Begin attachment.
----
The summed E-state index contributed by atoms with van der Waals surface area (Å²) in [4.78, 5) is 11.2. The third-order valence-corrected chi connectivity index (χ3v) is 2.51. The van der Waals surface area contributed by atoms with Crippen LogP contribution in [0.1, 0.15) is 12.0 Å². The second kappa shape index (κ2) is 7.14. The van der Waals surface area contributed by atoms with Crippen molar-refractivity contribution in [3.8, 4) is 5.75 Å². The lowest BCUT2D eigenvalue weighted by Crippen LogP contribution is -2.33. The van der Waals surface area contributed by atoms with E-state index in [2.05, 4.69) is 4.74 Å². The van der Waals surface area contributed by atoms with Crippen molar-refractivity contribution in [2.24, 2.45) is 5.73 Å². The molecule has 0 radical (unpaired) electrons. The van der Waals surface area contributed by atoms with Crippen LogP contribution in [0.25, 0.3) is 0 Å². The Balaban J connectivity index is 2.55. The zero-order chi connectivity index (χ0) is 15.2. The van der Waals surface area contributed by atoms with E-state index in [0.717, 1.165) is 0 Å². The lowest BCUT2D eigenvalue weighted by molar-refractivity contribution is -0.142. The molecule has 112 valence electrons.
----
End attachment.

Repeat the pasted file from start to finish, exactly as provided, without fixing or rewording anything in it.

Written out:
The summed E-state index contributed by atoms with van der Waals surface area (Å²) in [4.78, 5) is 11.2. The third-order valence-corrected chi connectivity index (χ3v) is 2.51. The van der Waals surface area contributed by atoms with Crippen LogP contribution in [0.1, 0.15) is 12.0 Å². The second kappa shape index (κ2) is 7.14. The van der Waals surface area contributed by atoms with Crippen molar-refractivity contribution in [3.8, 4) is 5.75 Å². The lowest BCUT2D eigenvalue weighted by Crippen LogP contribution is -2.33. The van der Waals surface area contributed by atoms with E-state index in [2.05, 4.69) is 4.74 Å². The van der Waals surface area contributed by atoms with Crippen molar-refractivity contribution in [2.24, 2.45) is 5.73 Å². The molecule has 0 radical (unpaired) electrons. The van der Waals surface area contributed by atoms with Crippen LogP contribution in [0.25, 0.3) is 0 Å². The Balaban J connectivity index is 2.55. The zero-order chi connectivity index (χ0) is 15.2. The van der Waals surface area contributed by atoms with E-state index in [0.717, 1.165) is 0 Å². The lowest BCUT2D eigenvalue weighted by molar-refractivity contribution is -0.142. The molecule has 112 valence electrons.